Had she been born half a century earlier, she might have written her eighth-grade essay on Susan B. Anthony, or Florence Nightingale, or perhaps Jane Addams. But, fortunately for the law, Norma Levy was born in 1928, and so it was that she chose as the subject of her essay--and role model--Florence Ellinwood Allen, a Justice of the Ohio Supreme Court who, in 1934, was named by President Franklin Roosevelt to a seat on the United States Court of Appeals for the Sixth Circuit. Judge Allen was the first woman to serve as a judge on a federal court established under Article III of the Constitution. Aspiring to go Judge Allen one better, Norma Levy decided to be the first woman appointed to the Supreme Court. But that goal was to elude her--one of the few goals that has. Instead, pursuant to appointment by President Jimmy Carter in 1978, Norma Levy--by then, Norma Levy Shapiro--became the first woman to serve on the United States District Court for the Eastern District of Pennsylvania and, thereby, the first woman judge of any Article III court in the entire Third Circuit. (1) (When Norma Levy Shapiro became Judge Shapiro in 1978, there were only seven other women on the federal bench in the entire country.)
And so, for twenty-five years, Judge Shapiro (hereinafter, "Shapiro" (2)) has been an ornament of Article III. But it is not her firstness (3) that sets her apart. What stamps her as remarkable are the wisdom, strength, and sensitivity that have characterized her judicial performance day after demanding day. These are the qualities that those of us privileged to be her judicial colleagues here in Philadelphia have had the good fortune to be particularly familiar with. (4)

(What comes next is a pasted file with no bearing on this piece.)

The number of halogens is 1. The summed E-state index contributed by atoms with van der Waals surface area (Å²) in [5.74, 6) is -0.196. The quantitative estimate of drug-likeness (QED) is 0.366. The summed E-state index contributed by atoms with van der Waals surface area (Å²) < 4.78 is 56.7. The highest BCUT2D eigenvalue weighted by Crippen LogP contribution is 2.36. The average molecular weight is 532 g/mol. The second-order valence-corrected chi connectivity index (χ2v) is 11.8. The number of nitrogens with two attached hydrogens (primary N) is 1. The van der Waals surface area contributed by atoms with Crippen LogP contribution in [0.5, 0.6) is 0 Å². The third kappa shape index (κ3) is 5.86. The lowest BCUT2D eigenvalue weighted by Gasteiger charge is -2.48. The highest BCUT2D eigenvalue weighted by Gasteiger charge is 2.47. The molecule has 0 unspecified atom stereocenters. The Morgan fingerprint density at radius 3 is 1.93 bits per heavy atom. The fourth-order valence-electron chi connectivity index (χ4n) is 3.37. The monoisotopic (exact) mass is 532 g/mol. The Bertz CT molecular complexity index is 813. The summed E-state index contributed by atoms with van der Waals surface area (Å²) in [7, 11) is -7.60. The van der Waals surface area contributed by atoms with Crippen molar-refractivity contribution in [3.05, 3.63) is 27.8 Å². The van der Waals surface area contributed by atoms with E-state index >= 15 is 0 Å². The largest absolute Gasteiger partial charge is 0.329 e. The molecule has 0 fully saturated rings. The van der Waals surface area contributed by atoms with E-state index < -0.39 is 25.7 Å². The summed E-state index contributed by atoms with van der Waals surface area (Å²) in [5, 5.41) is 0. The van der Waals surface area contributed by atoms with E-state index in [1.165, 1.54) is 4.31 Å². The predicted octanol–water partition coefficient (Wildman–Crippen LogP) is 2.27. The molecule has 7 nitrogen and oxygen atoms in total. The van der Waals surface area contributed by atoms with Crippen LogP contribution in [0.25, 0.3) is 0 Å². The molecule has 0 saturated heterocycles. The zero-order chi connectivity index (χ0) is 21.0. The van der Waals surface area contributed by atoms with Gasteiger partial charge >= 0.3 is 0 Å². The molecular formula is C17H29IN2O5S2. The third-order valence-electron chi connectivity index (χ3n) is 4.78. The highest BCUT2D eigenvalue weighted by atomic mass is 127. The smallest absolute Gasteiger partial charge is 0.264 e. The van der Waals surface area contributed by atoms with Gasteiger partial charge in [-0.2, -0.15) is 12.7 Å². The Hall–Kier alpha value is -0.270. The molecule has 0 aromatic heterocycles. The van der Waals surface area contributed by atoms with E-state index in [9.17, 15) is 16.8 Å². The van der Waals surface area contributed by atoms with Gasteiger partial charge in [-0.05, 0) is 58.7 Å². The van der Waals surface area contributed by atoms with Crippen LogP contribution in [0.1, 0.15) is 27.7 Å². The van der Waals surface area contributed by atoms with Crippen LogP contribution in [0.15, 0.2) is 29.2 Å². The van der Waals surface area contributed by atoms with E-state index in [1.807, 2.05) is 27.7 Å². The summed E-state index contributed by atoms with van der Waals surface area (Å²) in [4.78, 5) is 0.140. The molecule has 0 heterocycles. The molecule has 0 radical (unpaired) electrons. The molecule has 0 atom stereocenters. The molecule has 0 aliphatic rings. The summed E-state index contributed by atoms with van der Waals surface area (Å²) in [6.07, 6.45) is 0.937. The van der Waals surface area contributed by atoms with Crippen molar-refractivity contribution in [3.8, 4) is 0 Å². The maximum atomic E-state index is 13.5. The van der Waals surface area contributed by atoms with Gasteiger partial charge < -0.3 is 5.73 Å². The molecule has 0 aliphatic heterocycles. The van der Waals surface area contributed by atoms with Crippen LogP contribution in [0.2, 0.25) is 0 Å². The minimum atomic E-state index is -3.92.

To acquire a comprehensive sense of the excellence of Shapiro's judging would call for parsing and close assessment of at least a representative sample of the hundreds of cases she has had in charge in her quarter-century on the bench. An intensive scholarly appraisal of that sort is beyond the scope of this celebratory tribute. But there is one case of Shapiro's which may properly be looked to as a proxy for the entirety of her caseload--for it drew on her (seemingly inexhaustible) energies for eighteen years, and it required her to perform tasks that, fortunately, few judges have occasion to undertake. The case was Harris v. City of Philadelphia. (5) Harris began in 1982 as a class action filed pro se by inmates of Holmesburg Prison complaining that flagrant overcrowding had created debilitating and degrading--effectively hyper-punitive--conditions transgressing the Eighth and Fourteenth Amendments. Far from being eager to exercise jurisdiction, Shapiro abstained: in Shapiro's view, the Court of Common Pleas, in which similar litigation had been commenced some years before, was the more appropriate forum to address problems besetting Philadelphia's prison system. But the Court of Appeals in 1985 concluded that, not-withstanding the ongoing state court litigation, the federal claims warranted federal judicial scrutiny. (6) The case was back on Shapiro's docket.
In 1986, the plaintiff class and the City of Philadelphia entered into a court-approved consent decree that provided, inter alia, for (1) construction of a new detention center within four years, and (2) in the event that Philadelphia's prison population rose above an agreed maximum, (a) the discharge from custody of inmates whose sentences were to...